Helping Volunteers at Cure Violence Share Their Stories
By Julia Anaya, intern on Groupon’s Social Innovation team
Groupon’s Employee Volunteer Program has recently partnered with Cure Violence, formerly known as Ceasefire, to provide skills-based volunteering from the Groupon editorial department. The organization was highlighted in the recent documentary, The Interrupters. Check out the trailer above.
Cure Violence is an organization of advocates working to stop the cycle of violence. Gary Slutkin, an epidemiologist, developed the Cure Violence method by modeling it from strategies used for disease control. Called “violence interrupters,” Cure Violence advocates employ the organization’s strategy of identifying conflict and interrupting violence before it starts.
Groupon Editor Emily Wachowiak says, “I was absolutely blown away to hear the lengths to which [violence interrupters] go to help their clients—from setting up a recording studio to encourage positive hip-hop to visiting with a teen boy every single day for two months just to keep him out of trouble.”
One of the most important components of the Cure Violence movement is sharing the success stories of violence interrupters, many of whom have left behind violent pasts of gang involvement and drug dealing to take an active role in finding peaceful resolutions to conflicts in their communities. As part of Groupon’s new partnership with Cure Violence, volunteers from our editorial department transcribed stories from violence interrupters at Cure Violence–affiliated organizations in cities across the nation, including Brooklyn, New York; Baltimore, Maryland; and Oakland, California.
The violence interrupters participating in the Groupon project told their stories of combatting violence to Groupon staff members in phone interviews, and then our writers and editors transcribed them to share on the Cure Violence website. Last week at the first Cure Violence Story Slam Session, held for our employees at one of Groupon’s Chicago offices, Groupon volunteers shared some of the stories they had collected. I asked some of them to share their experiences as interviewers.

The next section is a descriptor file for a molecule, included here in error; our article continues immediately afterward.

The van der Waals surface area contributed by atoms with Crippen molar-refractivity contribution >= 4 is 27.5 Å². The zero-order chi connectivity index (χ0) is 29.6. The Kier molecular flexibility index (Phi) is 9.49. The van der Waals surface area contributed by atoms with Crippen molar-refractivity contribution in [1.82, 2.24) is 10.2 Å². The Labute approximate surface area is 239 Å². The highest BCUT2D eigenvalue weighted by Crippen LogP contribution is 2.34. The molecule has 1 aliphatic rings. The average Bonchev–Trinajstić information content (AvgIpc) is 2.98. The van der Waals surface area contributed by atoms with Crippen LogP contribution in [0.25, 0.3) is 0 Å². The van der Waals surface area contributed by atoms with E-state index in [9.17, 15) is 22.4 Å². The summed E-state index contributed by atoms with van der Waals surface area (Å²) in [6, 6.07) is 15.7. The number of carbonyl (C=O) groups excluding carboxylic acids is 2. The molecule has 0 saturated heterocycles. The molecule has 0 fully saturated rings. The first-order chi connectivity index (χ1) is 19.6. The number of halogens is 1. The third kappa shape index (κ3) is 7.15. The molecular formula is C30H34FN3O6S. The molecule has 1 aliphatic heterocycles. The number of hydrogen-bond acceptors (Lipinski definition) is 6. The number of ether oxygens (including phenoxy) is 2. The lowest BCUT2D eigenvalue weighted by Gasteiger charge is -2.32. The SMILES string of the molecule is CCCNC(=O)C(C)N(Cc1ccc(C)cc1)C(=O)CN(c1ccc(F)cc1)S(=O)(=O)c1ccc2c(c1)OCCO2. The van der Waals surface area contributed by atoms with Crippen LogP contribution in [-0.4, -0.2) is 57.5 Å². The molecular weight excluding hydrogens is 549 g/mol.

“What impressed me most about interviewing Akil was the level of creativity and engagement he showed in working with each client,” says editor Daphne Sidor. “Although he did have stories about breaking up fights, much of his work came at the problem of violence indirectly, by seeking out ways to re-channel clients’ energy into a job or artistic pursuit.”
Writer Jon Schaff’s interview with a violence interrupter was an eye-opening experience: “For [Tim], 149 days without a murder in his community was a triumph; it was something I could tell he was really proud of. The idea that five months of peace in your backyard calls for celebration was shocking to me. It’s so far removed from the way I experience the world.”
Since the inaugural Story Slam, many more editorial volunteers have signed up to lead interviews, and we are excited to host more story sessions in the future as this new partnership continues to grow.
Julia Anaya is an intern on Groupon’s Social Innovation team. She is a junior at Northwestern University, where she is majoring in communication studies and international studies. Her internship experience was featured in College Magazine.